Too often, people with marginal or bad credit don’t even allow themselves to look at homes to buy for fear they won’t be approved for a mortgage loan. According to realtor.com, approximately 33% of potential buyers with bad credit simply throw up their hands in hopelessness; 45% decide to delay buying while they “work on” improving their credit score for a year or two; 20% believe they’ll have to wait about 5 years before they can even think of buying a house.

Sure, it’s better to have a good track record of paying off past debts (credit cards, student loans, etc.) so that a potential buyer’s credit score reflects that good track record but there definitely are options out there. And who better than real estate agents to inform, educate, and enlighten potential buyers with bad credit about these options.

Agents can let potential buyers know first off that anyone is entitled to a free copy of their credit history every year from Equifax, Experian or Trans Union. They can also request a free copy of their credit history from AnnualCreditReport.com. Potential buyers will, however, have to pay a fee to one of these credit bureaus to get an actual credit score. They may be able to get a credit score for free from Credit.com, CreditKain, or CreditSesame but these are not full fledged credit bureaus.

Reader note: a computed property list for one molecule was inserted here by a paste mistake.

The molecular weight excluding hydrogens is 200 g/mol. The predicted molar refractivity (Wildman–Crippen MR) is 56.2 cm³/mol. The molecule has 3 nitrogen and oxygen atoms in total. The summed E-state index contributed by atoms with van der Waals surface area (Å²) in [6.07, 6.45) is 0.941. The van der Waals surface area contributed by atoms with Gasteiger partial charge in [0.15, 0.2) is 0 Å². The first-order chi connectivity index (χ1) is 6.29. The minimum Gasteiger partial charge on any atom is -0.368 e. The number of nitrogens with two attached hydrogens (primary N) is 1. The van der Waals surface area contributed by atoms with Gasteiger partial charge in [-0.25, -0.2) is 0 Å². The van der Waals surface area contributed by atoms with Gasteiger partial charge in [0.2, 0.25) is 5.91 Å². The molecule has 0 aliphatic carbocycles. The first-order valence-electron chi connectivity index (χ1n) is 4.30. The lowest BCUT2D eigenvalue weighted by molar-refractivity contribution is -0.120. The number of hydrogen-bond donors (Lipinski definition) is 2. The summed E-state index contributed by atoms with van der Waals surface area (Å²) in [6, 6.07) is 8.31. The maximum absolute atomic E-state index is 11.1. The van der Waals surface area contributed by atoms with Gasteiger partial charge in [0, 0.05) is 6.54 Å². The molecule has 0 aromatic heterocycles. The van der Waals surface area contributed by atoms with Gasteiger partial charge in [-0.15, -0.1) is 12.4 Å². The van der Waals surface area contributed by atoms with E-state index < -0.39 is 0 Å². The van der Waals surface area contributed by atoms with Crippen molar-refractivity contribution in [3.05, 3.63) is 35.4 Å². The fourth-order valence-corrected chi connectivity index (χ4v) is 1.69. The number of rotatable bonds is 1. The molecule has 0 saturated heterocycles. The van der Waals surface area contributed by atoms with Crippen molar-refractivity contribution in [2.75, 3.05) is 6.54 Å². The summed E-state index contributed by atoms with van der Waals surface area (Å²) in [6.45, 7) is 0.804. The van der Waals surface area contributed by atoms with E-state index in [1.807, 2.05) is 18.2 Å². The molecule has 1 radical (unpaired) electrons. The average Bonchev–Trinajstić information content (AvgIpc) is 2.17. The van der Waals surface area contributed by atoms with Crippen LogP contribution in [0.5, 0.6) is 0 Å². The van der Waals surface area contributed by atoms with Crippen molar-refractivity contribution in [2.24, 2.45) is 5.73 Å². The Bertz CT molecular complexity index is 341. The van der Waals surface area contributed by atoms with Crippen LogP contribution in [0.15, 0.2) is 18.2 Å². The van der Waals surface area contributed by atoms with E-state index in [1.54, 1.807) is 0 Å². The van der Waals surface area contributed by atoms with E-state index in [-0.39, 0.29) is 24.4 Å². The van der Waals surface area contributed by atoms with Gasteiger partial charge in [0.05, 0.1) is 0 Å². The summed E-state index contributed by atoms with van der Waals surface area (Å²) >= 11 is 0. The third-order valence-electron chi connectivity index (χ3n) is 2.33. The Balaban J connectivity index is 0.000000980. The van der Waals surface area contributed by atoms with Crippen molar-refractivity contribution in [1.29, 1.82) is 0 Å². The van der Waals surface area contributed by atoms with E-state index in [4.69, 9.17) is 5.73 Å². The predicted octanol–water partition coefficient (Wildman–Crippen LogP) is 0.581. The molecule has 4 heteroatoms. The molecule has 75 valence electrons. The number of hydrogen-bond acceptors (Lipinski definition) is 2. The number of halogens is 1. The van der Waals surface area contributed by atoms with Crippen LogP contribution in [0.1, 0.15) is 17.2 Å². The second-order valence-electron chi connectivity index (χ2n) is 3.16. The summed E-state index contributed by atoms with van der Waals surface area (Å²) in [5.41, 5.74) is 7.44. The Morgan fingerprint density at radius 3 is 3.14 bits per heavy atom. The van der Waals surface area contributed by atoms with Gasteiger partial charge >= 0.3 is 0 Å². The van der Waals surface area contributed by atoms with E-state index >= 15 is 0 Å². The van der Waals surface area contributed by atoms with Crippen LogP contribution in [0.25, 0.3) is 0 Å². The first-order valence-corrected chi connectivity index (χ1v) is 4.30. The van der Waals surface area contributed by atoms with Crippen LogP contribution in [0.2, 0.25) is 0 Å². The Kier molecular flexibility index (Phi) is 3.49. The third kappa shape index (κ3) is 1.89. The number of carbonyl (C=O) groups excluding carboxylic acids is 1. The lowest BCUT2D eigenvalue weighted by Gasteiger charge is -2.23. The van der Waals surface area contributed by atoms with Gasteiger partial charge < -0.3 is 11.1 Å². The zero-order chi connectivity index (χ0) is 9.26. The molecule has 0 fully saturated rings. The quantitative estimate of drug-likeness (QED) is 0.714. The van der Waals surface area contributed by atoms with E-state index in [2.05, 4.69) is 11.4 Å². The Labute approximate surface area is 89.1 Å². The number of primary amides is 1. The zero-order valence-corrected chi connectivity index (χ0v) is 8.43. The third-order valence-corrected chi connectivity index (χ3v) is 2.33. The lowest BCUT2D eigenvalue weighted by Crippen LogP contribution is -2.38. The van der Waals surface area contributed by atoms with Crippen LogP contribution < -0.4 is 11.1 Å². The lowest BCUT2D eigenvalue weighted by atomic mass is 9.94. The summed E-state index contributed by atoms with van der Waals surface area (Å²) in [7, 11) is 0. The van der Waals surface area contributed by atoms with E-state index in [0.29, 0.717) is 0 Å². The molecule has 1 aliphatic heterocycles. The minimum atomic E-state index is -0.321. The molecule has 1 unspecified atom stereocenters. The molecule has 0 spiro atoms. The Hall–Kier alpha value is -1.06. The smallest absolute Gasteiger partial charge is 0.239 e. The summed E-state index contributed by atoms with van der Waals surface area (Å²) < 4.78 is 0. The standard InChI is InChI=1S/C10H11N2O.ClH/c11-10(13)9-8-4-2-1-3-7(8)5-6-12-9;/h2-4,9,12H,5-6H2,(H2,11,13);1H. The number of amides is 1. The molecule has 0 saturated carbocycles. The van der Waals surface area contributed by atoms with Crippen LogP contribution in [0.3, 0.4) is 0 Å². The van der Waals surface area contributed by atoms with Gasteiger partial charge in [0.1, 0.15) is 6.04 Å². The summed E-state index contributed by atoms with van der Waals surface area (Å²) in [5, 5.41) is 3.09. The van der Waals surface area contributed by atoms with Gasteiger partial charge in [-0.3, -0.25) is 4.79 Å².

Credit scores from 300-850 are based on a combination of payment history, debts owed, length of credit history, they type of credit and the number of credits applications on file. A score of 760 and above is a great score and will likely render the score’s applicant the best interest rates. A score of 700-759 is considered good; a score of 650-699 is considered fair; and a score of 650 or less is considered poor.

The first option an agent may suggest to a potential buyer is an FHA (Federal Housing Authority) loan that was created by the government for low/moderate income people with subpar credit, 580 and up. FHA loans allow low down payments, often as low as 3.5%. The downside is that FHA loans require an upfront mortgage premium since these are government loan instruments. (Currently the fee is 1.75% or $3,250. on a $300.000. home.) Also required is annual mortgage insurance currently at 0.85% or $2,550./year on a $300.000. home

The second option is a VA loan (U.S. Department of Veteran’s Affairs) designed specifically for active and/or retired military. VA loans are acceptable for people with credit scores below 620. No down payment is required. No mortgage insurance premiums are required. This is a no-brainer for military personnel.

The third option is a 15 year fixed rate loan. This option is great for people who have had bad credit in the past but who currently and will have solid credit in the future such as  people who were students with student loan debt and are now becoming doctors, attorneys, engineers, etc. Most conventional lenders require a credit score of 620 with this option.

The fourth option requires a bigger down payment, approximately 24-30% rather than the usual 20% down payment. “The more you put down, the more you minimize risk to the lender,” says Todd Shein, mortgage lender and COO with New American Finance in Gaithersburg, Maryland. Even a larger down payment, however, may not reduce any negative impact on a loan’s interest rate.